In synchronization with the 64th counting operation, the counter 12 a outputs the counter signal CNT64 (FIG. 3( c)). In synchronization with the counter signal CNT64, the operation mode control circuit 12 changes the mode signal MODE2 and the mode signal MODE3 to low level and high level, respectively (FIG. 3( d)). Then, the operation mode shifts from the common refresh mode to the partial refresh mode. The reset signal RESET is activated in synchronization with the change of the mode signal MODE3 to high level (FIG. 3( e)). The counter 12 a is reset when receiving high level of the reset signal RESET. In a period during which the mode signal MODE3 is at high level, the partial refresh operation is executed in sequence.

The partial mode release signal PREFR is outputted in response to the change to high level of the CE signal supplied via the external terminal (FIG. 3( f)). When receiving the partial mode release signal PREFR during the partial refresh mode, the operation mode control circuit 12 changes the mode signals MODE3, MODE1 to low level and high level, respectively, and accordingly shifts the operation mode to the normal operation mode (FIG. 3( g)).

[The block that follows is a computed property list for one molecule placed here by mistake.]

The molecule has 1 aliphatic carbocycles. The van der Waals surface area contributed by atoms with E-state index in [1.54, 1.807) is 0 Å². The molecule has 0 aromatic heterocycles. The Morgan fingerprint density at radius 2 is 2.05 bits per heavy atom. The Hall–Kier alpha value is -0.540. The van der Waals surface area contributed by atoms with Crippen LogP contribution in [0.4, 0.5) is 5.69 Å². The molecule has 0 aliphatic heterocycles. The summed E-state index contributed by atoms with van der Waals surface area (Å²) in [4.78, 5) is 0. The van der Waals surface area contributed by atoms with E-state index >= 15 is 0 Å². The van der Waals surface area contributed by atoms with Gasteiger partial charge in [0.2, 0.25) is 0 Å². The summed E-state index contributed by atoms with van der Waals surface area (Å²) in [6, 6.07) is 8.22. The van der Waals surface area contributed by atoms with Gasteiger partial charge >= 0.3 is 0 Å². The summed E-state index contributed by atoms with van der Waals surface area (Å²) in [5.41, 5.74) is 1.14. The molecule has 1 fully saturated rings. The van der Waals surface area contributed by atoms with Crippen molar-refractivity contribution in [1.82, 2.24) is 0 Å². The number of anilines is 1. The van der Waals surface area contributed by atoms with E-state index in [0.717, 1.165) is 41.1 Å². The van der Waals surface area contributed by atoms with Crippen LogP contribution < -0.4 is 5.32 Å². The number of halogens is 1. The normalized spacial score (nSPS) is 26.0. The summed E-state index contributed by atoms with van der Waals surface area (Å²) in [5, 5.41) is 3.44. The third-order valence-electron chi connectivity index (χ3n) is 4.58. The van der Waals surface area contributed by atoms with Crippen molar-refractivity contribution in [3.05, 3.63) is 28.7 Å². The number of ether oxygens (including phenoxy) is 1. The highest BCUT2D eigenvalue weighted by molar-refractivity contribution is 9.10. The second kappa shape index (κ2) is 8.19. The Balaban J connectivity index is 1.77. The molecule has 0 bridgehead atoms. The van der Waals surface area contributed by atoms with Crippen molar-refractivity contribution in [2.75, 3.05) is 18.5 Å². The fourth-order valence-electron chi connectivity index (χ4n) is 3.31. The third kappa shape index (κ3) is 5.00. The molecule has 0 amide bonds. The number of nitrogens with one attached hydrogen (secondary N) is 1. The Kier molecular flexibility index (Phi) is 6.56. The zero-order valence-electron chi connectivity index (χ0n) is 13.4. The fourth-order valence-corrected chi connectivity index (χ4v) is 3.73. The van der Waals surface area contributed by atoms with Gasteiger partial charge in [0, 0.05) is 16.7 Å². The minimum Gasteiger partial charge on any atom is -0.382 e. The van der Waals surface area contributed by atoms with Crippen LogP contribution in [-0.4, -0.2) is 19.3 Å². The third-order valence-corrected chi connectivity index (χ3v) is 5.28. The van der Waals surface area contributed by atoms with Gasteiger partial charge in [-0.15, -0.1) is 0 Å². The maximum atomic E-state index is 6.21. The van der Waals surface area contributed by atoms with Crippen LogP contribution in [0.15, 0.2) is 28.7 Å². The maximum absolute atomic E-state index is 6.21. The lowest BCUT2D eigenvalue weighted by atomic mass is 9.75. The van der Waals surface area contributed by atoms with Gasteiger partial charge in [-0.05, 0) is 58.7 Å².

FIG. 4 shows details of the refresh timer 14 shown in FIG. 1.

The refresh timer 14 has an oscillator 14 a generating an oscillation signal OSC0, frequency dividers 14 b, 14 c, 14 d dividing a frequency of the OSC0 signal to generate oscillation signals OSC1, OSC2, OSC3, respectively, and a multiplexer 14 e selecting one of the oscillation signals OSC1, OSC2, OSC3 according to the mode signals MODE1–3 to output it as the refresh request signal TREF. The frequency dividers 14 b, 14 c, 14 d convert the frequency of the OSC0 signal to one eighth, one sixteenth, and one thirty-seconds, respectively.

FIG. 5 shows operations of the refresh timer 14 and the refresh command generator 16.